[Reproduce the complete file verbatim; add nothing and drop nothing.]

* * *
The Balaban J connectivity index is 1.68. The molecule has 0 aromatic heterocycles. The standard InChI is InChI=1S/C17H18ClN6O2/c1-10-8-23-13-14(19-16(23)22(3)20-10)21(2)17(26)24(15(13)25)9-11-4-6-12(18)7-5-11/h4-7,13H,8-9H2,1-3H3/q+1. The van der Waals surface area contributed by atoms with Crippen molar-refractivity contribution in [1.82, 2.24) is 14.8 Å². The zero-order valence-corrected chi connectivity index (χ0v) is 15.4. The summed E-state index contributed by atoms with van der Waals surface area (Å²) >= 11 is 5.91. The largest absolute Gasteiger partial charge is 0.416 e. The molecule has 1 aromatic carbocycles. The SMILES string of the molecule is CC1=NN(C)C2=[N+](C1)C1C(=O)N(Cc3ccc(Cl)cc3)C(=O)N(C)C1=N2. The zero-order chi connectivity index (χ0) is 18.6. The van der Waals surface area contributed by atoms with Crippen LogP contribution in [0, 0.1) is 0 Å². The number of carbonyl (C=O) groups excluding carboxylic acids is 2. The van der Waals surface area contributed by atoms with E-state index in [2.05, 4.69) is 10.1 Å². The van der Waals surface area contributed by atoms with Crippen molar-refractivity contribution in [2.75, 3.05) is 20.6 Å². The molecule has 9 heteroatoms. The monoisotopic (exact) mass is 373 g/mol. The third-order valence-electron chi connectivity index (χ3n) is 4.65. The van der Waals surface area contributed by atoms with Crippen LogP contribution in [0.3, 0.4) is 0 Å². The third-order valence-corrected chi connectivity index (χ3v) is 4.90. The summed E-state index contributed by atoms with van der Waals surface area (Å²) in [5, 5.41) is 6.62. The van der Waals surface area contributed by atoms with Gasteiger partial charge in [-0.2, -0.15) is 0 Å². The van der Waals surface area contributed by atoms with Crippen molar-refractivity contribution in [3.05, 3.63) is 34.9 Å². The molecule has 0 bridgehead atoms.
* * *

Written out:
The Balaban J connectivity index is 1.68. The molecule has 0 aromatic heterocycles. The standard InChI is InChI=1S/C17H18ClN6O2/c1-10-8-23-13-14(19-16(23)22(3)20-10)21(2)17(26)24(15(13)25)9-11-4-6-12(18)7-5-11/h4-7,13H,8-9H2,1-3H3/q+1. The van der Waals surface area contributed by atoms with Crippen molar-refractivity contribution in [1.82, 2.24) is 14.8 Å². The zero-order valence-corrected chi connectivity index (χ0v) is 15.4. The summed E-state index contributed by atoms with van der Waals surface area (Å²) >= 11 is 5.91. The largest absolute Gasteiger partial charge is 0.416 e. The molecule has 1 aromatic carbocycles. The SMILES string of the molecule is CC1=NN(C)C2=[N+](C1)C1C(=O)N(Cc3ccc(Cl)cc3)C(=O)N(C)C1=N2. The zero-order chi connectivity index (χ0) is 18.6. The van der Waals surface area contributed by atoms with Crippen LogP contribution in [0, 0.1) is 0 Å². The number of carbonyl (C=O) groups excluding carboxylic acids is 2. The van der Waals surface area contributed by atoms with E-state index in [2.05, 4.69) is 10.1 Å². The van der Waals surface area contributed by atoms with Crippen molar-refractivity contribution in [2.75, 3.05) is 20.6 Å². The molecule has 9 heteroatoms. The monoisotopic (exact) mass is 373 g/mol. The third-order valence-electron chi connectivity index (χ3n) is 4.65. The van der Waals surface area contributed by atoms with Crippen LogP contribution in [0.3, 0.4) is 0 Å². The third-order valence-corrected chi connectivity index (χ3v) is 4.90. The summed E-state index contributed by atoms with van der Waals surface area (Å²) in [5, 5.41) is 6.62. The van der Waals surface area contributed by atoms with Gasteiger partial charge in [-0.2, -0.15) is 0 Å². The van der Waals surface area contributed by atoms with Crippen molar-refractivity contribution in [3.05, 3.63) is 34.9 Å². The molecule has 0 bridgehead atoms.